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The language which next disturbed, or rather Angloalmost wholly displaced, the original Keltic, was Anglo-Saxon, the mother tongue of the present English. It was introduced by some tribes from the North of Germany, in the fifth and sixth centuries of our era.
The following is the received account of their Saxon ininvasions :
FIRST SAXON INVASION.
Some Jutes, under Hengist and Horsa, landed Jutes, at Ebbsfleet, in the Isle of Thanet, Kent, where they soon afterwards established the kingdom of Kent.
They gradually extended to the Isle of Wight and part of Sussex.
SECOND SAXON INVASION.
Some Saxons, under Ella, landed in Sussex, Saxons, and formed the kingdom of Sussex, or South Saxons.
They did not extend themselves beyond Sussex.
THIRD SAXON INVASION.
Some Saxons, under Cerdic, landed in Hants, Saxons, and formed the kingdom of Wessex, or West Saxons.
They afterwards extended their power over Hampshire, Berkshire, part of Surrey, Dorset, Wilts, Bucks, Oxfordshire, and Gloucestershire.
FOURTH SAXON INVASION.
Saxons, A.D. 530.
Some Saxons, under Ercenwin, landed in Essex, and formed the kingdom of Essex, or East Saxons.
They afterwards extended their rule over Essex, Middlesex, and part of Hertfordshire.
FIFTH SAXON INVASION.
Some Angles, under Uffa, landed in Norfolk, and formed the kingdom of East Angles.
They afterwards extended their dominion over Norfolk, Suffolk, Cambridgeshire, Northamptonshire, and Lincolnshire.
SIXTH SAXON INVASION.
Some Angles, under Ida, landed in York, shire, and afterwards established the kingdom of Northumbria.
They afterwards extended their dominion over the six northern counties of England, and the Scottish counties south of the friths of Forth and Clyde.
Mercia, A.D. 626.
The seventh kingdom of the Heptarchy was not formed by a fresh immigration of German tribes, but by a portion of the Anglians already settled in England, under Penda, in 626 A.D.
Mercia embraced all the midland counties west of the kingdoms of East Angles and East Saxons, south of that of Northumbria, east of the Severn, and north of the Thames.
UNION OF THE ANGLO-SAXON TRIBES INTO
dialects. A.D. 836.
Egbert, King of Wessex, died in 836 A.D. Union of He had united the Saxon Heptarchy into one Saxon
By this time, the languages of the various tribes, which were all dialects of the same language, resolved themselves into Anglo-Saxon, our mother tongue.
As by far the greatest element in modern AngloEnglish is derived from Anglo-Saxon, words element. from that source cannot be limited to any class or classes of names.
It will be sufficient to state that the gram- Grammatical structure of English is formed from Structure. that of the Anglo-Saxons; and that of words, all the pronouns, numerals up to a million Classes of
Anglo(which is Latin), the ordinals, except second Saxon and millionth (which are both Latin), the prepositions proper, conjunctions, and auxiliary verbs, are of Anglo-Saxon origin. The names of the elements, of the seasons,
of the body, the modes of bodily action and posture, the words used in earliest childhood, terms of pleasantry, satire, contempt, and anger are for the most part Anglo-Saxon.
The monosyllables and words, derived or compounded of monosyllables, which have an independent existence in English, are nearly all Anglo-Saxon. Words beginning with bl, br, dl, gl, gr, k and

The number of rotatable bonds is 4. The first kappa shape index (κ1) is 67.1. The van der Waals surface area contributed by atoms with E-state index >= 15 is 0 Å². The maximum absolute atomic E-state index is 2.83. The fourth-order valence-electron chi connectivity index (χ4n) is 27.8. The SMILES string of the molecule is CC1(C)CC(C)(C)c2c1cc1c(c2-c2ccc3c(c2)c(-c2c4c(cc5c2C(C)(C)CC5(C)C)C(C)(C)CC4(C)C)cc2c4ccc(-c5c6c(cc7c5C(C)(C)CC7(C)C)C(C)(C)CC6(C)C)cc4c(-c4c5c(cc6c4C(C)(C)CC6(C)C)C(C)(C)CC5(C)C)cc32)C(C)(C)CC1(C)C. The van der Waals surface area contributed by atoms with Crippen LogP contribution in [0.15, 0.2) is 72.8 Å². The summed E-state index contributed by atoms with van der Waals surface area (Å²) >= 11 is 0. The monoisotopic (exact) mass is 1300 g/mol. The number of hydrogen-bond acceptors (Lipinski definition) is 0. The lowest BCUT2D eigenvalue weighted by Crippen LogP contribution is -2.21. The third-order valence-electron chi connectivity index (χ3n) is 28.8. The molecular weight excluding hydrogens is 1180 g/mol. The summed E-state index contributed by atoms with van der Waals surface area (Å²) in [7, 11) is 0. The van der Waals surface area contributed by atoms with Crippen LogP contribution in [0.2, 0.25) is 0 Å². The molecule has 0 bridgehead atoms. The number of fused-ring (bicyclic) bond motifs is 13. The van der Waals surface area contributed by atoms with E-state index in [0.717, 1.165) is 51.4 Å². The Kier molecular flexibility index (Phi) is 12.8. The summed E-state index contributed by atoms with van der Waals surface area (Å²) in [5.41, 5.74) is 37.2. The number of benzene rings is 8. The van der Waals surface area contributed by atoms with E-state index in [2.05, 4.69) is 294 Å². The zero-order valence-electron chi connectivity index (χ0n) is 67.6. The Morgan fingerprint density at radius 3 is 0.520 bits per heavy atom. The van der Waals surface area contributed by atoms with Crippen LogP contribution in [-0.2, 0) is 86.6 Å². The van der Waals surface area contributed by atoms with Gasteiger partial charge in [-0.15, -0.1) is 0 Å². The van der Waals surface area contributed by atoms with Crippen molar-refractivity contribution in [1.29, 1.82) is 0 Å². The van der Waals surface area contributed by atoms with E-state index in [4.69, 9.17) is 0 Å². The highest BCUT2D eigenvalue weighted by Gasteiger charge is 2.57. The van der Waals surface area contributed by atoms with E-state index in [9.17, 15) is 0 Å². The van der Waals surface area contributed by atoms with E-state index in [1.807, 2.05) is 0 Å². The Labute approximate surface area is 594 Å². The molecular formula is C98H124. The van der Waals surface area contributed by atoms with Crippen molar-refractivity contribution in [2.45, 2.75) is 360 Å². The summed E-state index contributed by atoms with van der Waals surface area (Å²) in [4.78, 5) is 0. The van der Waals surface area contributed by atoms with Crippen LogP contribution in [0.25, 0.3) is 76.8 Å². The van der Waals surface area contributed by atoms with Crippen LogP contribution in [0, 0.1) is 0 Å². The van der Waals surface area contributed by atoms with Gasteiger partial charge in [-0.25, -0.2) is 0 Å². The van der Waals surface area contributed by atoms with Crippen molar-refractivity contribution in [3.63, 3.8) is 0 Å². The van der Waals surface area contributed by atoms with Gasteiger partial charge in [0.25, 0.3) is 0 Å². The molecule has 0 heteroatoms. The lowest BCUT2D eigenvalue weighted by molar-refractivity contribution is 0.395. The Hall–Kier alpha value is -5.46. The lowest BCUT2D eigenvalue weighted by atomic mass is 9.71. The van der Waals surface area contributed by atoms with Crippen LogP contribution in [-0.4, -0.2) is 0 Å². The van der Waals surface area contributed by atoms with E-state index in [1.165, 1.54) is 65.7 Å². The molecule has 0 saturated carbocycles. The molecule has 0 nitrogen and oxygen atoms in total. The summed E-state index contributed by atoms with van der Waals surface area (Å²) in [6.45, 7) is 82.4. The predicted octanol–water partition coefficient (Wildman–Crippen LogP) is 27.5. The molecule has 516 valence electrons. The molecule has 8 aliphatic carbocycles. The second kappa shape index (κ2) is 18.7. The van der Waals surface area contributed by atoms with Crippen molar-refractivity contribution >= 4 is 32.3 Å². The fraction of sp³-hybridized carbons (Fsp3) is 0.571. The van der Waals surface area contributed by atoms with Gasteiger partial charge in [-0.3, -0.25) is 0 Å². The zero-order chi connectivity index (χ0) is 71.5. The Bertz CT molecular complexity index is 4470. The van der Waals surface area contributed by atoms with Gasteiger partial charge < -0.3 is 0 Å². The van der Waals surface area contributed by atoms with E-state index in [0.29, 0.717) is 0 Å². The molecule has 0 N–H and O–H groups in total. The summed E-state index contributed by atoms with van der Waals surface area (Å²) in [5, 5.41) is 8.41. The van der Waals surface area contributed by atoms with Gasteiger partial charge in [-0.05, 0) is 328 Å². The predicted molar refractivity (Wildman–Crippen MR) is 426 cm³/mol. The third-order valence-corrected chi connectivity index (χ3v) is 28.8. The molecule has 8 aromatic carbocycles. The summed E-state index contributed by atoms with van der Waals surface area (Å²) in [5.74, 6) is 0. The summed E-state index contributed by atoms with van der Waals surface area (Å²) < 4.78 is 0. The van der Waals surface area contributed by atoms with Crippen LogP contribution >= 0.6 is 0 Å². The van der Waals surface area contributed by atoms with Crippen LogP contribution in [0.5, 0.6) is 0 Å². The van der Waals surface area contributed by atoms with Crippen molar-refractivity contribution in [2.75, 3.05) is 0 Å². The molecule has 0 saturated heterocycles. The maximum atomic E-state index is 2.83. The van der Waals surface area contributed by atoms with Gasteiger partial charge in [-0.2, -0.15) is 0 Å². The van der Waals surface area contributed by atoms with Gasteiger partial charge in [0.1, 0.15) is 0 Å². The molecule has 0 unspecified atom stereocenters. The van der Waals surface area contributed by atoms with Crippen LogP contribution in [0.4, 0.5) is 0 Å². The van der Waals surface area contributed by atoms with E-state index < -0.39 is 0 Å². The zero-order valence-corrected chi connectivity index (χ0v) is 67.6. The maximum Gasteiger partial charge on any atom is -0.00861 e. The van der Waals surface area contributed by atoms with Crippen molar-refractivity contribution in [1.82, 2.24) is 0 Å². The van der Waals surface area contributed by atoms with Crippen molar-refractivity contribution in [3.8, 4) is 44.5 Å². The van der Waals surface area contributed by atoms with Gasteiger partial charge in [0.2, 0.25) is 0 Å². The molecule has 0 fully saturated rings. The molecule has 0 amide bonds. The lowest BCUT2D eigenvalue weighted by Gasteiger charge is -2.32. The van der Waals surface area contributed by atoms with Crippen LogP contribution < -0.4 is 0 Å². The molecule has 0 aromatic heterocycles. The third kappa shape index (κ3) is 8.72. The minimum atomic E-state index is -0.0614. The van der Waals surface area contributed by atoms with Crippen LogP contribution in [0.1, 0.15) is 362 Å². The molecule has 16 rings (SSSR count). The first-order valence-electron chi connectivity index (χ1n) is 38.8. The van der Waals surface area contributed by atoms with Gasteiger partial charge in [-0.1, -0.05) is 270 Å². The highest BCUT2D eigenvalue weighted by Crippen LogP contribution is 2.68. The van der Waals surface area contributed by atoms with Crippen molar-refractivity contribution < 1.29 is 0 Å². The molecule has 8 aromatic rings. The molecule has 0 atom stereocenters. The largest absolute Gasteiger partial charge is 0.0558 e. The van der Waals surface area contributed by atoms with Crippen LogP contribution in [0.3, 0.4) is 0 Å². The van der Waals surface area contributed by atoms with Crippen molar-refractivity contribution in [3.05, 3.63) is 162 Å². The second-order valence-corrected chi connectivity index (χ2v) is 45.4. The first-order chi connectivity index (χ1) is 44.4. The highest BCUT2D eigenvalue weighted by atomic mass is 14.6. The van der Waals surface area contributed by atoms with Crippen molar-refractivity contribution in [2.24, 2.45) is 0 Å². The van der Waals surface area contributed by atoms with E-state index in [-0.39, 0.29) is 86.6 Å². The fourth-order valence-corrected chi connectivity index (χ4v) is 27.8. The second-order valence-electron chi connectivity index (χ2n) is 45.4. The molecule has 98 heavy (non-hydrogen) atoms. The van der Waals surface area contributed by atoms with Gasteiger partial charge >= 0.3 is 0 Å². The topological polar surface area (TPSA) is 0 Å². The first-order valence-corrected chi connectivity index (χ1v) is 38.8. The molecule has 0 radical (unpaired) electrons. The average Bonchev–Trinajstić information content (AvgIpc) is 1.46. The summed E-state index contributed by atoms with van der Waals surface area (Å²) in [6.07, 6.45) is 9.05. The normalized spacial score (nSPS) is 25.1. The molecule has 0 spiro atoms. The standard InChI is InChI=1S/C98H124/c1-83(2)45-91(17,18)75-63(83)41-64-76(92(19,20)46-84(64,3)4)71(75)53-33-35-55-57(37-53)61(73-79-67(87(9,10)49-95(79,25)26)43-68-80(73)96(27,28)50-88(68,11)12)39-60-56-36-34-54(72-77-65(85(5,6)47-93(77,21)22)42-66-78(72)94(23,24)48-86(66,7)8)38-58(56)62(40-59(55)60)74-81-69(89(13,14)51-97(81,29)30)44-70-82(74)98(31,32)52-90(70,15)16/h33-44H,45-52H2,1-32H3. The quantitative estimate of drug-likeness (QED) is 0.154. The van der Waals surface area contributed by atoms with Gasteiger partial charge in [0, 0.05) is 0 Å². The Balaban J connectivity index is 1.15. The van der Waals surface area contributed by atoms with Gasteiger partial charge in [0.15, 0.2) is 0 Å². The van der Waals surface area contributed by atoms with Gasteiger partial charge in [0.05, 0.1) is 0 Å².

From A.D. 800 to A.D. 1020.
Classes of Norse words.
kn, and sh, are Anglo-Saxon; except blame, blanche, blaspheme, blemish, blenche, brace, branch, brief, brick, brilliant, drapery, and dress.
All words beginning with ea are AngloSaxon, except eager and eagle.
The Norse or Danish element in English consists of:
Words coming indirectly through the Normans, who were originally Norwegians: as, Guernsey, Jersey, Alderney; the -ey in these words meaning island in Norse.
Words introduced direct either by the Danish pirates or by the followers of Canute.
The Danish words in English may be divided into four classes.
(1.) Geographical terms: as,
Grimsby, Whitby, etc., from the Danish -by, a town.
Guernsey, Orkney, etc., from Danish -ey, an island.
Scaforth, Frith of Forth, etc., from firth, an inlet.
Dungeness, Skipness, etc., from -ness, a headland.
Thorpe, Grimsthorpe, etc., from thorpe, a village.
Wick, Sandwich, Ipswich, etc., from wick, a bay.
(2.) Words found in Old English literature, now obsolete; as, busk, prepare ; boun, ready; (in the line, “ Busk ye, and boun ye, my merry, merry men "); mark, a coin; neif, a fist.
(3.) Provincial words : as, braid, resemble;
cleg, a sharp fellow; flit, to change house; gar, to make; gawm, to stare; greet, to weep; kirk, a church ; tarn, a mountain lake.
(4.) Words retained in the current language; Current as, bait, bray, bustle, chime, dash, dock, doze, dwell, flimsy, fling, gust, ill, ransack, slant, sly, whim.
LATIN OF THE SECOND PERIOD. This element of English was introduced Latin II:
from A.D. under the Christianized Anglo-Saxon kings. It 596 to
A.D. 1066, consists of Latin words, relating to ecclesiastical matters, foreign animals, and plants. At the same time there were introduced some Greek words, though in Latin forms and characters, relating to the same matters.
Examples of Latin Ecclesiastical Words.
Latin ecChalice calix.
pallium. clesiastical. Cloister claustrum. Porch
porticus. Creed credo.
Preach (6) prædico. Cross
Sacrament Disciple discipulus.
tum. Font fons.
Shrine scrinium. (6) These words must have come through the French.
Examples of Greek Ecclesiastical Words. Alms from eleemosyna. | Minster from monasterium. Greek ecAngel angelus. Monk
monachus, clesias tical. Apostle apostolus. Priest
presbyter. Archbishop archiepis
stola. Church cyriacon. Synod synodus. Clerk